It seems that Kids at Play, Capital Playhouses childrens summer program, can be habit forming.
Many of the people who grow up performing in the theaters summer musicals return as adults to work on the shows. And this season, which starts Friday night when the rock opera Tommy opens, there are more examples than ever.
Weve always had former students come back and help, said playhouse artistic director Heidi Fredericks, herself a graduate of the Kids at Play program. But there has definitely been a shift this year. Our graduates are putting in a lot more time as assistant directors and choreographers this summer.
For Tommy, musical director Miles Forte is a recent graduate of the program, as are choreographer Nick Main and stage manager Amanda Copeland.
For the rest of the shows, there is at least one member of the artistic team who is a graduate of Kids at Play, said Gregory Conn, an administrative assistant for the program. In addition, most of the office staff this summer has come up through the ranks of the program, and the head of our costume shop is also a Kids at Play grad from many years back.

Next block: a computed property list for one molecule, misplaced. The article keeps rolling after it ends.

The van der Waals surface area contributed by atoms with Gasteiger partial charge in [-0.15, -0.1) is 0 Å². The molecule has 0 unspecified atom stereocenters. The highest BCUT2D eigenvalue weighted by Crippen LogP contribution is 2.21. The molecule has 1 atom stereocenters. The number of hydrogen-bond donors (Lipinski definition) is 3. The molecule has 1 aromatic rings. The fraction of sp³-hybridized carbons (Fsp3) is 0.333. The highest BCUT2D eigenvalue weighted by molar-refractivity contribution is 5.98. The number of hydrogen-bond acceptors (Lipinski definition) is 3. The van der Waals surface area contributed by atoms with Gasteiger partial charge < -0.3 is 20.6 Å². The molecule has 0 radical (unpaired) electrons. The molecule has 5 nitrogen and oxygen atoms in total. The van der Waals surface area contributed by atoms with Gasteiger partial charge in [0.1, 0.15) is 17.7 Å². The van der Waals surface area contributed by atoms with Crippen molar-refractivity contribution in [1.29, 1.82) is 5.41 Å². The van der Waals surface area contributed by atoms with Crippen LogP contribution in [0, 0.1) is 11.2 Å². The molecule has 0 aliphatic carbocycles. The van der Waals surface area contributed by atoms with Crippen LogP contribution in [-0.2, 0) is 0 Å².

Fredericks, too, is a graduate of the venerable summer program that gave the playhouse its start.
I came back to work at the program when I was 16 myself, she said, and that was a long time ago.
Capital Playhouse and particularly Kids at Play definitely becomes a large part of your life. Its hard to just participate a little bit, she added. For those of us who come back, its because we had a positive experience in our childhood that helped make us the people that we are.
Matthew Flores, whos directing Tommy, said, Ive seen the kids that Im directing grow up through the program. After being away for a few years, coming back and seeing these kids, Im blown away by the talent that they have and by how much theyve grown.
Its magical to see these kids grow up, to see where they are going in their lives and what paths they are choosing.
Flores is not a Kids at Play graduate, but hes been around the playhouse so long that people think he is. He began volunteering for regular-season shows in the late 90s, when he was a high school junior.
From that start, he went on to act in regular-season shows as well as the Kids at Play alumni productions, which mix adult cast members with students, and to direct Students on Stage productions, the shorter plays that the playhouse takes to area schools. Tommy is the first full-length production hes directed.
When I started diving into the score, I was almost like, Uh-oh, what did I just get myself into? and Can I do this? he said. Its been very challenging.
One of the biggest challenges: Flores now lives and works in Seattle and has been making a daily commute to rehearsals. But the opportunity, he said, is worth it.
Its been a huge learning experience for me and for the kids, he said. Ive really enjoyed it.